Blatter bluster comes to nothing…for now
Sepp Blatter conjured up a lot of bluster about the state of the game, in the wake of the Thierry Henry handball and the match fixing arrests.
His call for an extraordinary meeting of the FIFA Executive Committee promised some extraordinary decisions and was followed at the start of the week with the firm hint fundamental change was in the offing.
Visions of stricter punishment for divers, more power for referees to deal with the wrestling between opposing strikers and defenders at set pieces and a suggestion of extra officials to deal with the game’s more contentious moments hung deliciously in the air.
Blatter made one of his better analyses of the issues he felt were blighting the modern game in a question and answer session at the Soccerex business conference in Johannesburg on Monday, setting up the prospect that Wednesday’s extraordinary Executive Committee meeting would perhaps promise a lot more of the fair play FIFA is so quick to pontificate about.
Blatter appeared before the world’s media after the meeting and even then hinted at the juicy changes to come, stating quite clearly in his preamble that the future of the game was at a crossroads.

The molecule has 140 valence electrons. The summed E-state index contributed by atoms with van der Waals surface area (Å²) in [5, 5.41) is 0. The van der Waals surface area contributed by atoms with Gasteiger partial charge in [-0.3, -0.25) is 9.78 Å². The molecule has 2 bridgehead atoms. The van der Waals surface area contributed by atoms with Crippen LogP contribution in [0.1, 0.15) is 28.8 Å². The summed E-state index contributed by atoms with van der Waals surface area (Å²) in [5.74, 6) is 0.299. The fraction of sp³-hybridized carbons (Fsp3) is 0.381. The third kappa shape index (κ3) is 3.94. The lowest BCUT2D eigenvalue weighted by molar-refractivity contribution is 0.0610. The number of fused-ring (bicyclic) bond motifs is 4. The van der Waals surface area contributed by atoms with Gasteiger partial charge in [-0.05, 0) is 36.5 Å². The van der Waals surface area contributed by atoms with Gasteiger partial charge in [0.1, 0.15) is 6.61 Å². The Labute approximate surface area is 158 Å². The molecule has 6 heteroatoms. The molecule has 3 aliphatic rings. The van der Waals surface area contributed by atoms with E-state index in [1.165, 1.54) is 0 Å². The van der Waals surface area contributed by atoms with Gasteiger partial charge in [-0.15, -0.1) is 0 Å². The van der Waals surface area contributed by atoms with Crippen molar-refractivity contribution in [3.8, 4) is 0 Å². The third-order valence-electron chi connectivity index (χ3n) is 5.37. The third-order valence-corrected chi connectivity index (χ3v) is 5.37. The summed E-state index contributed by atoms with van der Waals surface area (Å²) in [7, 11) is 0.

But then, as he explained what had been decided upon by the 24 member committee, it quickly became apparent the meeting was anything but extraordinary.
There was no agreement on any fundamental improvements.
One referee and two linesmen will stay in place for a while to come; a promised change to the playoff system at the end of the qualifiers will be reviewed by a future committee and Interpol is a new firm friend of FIFA.
It is clear Blatter’s knee jerk reaction to the adverse publicity in the wake of the Henry incident and the betting scandal was not appreciated by his more conservative colleagues.
It is not often the committee puts a FIFA president so emphatically back in his box, but a lid on Blatter’s exuberances is clearly now in place.
Michel Platini and Franz Beckenbauer are against any drastic tinkering to a game they know all too well and the Europeans, and their powerful television partners, think the playoffs are a superbly exciting way of finishing off the qualifying.
The game as we know it for the moment remains. Even with the handballs and contentious goal line decisions, it’s still a good product.
PHOTO: FIFA president Sepp Blatter is pictured during a media briefing on Robben Island December 3, 2009. The winners of next year’s World Cup final in South Africa will collect $30 million in prize money, FIFA said on Thursday after their Executive Committee meeting in the historic setting of Robben Island. REUTERS/Siphiwe Sibeko